The worst thing about the whole Mike Daisey debacle wasn't that Daisey duped a lot of people (including me, at TBA, almost exactly two years ago). It's that as soon as Daisey was caught falsifying some elements of his monologue, the other elements of that monologue—the ones that, by all other accounts, were legit—were tarnished too, as if Daisey lying about some things somehow made the things he didn't lie about easier to dismiss. But hey, reminder: Like a lot of Chinese supply factories, Foxconn, which makes a lot of Apple stuff—including the iPhone 5 that we're all going to really, really want tomorrow—is still a horrible place. From the Times:
Last week Chinese state-run news media reported that several vocational schools in the city of Huai’an, in eastern China, required hundreds of students to work on assembly lines at a Foxconn plant to help ease worker shortages. According to one of the articles, Huai’an students were ordered to manufacture cables for Apple’s new iPhone 5, which is expected to be introduced on Wednesday.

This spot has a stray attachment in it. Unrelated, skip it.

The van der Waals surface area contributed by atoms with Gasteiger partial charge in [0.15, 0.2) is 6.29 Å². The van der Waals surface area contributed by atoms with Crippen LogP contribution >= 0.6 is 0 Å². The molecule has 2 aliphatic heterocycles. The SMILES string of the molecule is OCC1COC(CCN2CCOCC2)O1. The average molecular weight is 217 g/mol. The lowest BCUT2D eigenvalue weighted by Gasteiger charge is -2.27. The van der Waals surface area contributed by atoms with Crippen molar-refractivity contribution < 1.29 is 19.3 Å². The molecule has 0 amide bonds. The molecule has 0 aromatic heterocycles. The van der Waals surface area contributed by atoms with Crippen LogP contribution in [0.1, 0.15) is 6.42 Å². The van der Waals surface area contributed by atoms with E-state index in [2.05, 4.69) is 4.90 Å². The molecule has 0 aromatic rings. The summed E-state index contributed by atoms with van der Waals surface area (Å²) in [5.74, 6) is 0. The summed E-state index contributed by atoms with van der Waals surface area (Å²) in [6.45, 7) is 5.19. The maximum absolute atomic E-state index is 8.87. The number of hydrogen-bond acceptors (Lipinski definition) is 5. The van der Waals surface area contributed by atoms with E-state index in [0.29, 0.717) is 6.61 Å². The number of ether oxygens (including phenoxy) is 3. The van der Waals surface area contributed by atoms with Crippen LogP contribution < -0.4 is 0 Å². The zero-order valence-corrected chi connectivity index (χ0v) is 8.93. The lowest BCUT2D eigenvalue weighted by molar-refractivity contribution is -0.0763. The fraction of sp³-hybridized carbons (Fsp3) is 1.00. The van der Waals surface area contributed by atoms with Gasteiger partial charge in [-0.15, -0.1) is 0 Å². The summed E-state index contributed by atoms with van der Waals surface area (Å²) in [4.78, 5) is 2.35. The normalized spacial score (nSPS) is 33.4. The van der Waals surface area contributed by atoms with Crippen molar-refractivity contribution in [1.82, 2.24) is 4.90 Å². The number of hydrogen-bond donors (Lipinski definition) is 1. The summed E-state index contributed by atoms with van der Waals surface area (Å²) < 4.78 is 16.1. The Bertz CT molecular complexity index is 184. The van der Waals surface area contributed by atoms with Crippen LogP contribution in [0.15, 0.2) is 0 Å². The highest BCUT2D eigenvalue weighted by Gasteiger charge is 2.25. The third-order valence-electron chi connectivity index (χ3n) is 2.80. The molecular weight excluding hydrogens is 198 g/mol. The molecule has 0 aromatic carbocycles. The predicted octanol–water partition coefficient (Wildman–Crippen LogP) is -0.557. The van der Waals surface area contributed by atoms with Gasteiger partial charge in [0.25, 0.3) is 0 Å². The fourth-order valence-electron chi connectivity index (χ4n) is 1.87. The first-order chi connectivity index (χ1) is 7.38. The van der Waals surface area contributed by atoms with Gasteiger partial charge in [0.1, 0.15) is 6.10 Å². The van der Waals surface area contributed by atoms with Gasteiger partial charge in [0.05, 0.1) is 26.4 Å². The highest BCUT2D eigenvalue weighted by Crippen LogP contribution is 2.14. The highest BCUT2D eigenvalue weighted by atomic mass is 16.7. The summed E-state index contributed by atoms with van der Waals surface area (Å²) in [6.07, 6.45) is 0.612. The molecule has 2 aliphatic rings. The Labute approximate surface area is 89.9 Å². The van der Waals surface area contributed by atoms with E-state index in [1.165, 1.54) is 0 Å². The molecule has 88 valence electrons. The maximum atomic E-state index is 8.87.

“They said they are forced to work by the teachers,” Li Qiang, founder of China Labor Watch, one of the advocacy organizations and a frequent critic of Foxconn’s labor policies, said in an interview on Monday. Mr. Li said his staff had spoken with multiple workers and students who, as recently as Sunday, said that 10 of 87 workers on an iPhone assembly line were students.
“They don’t want to work there—they want to learn,” said Mr. Li. “But if they don’t work, they are told they will not graduate, because it is a very busy time with the new iPhone coming, and Foxconn does not have enough workers without the students.” (Via.)
The whole thing's worth reading. And is something to keep in mind tomorrow. You're welcome!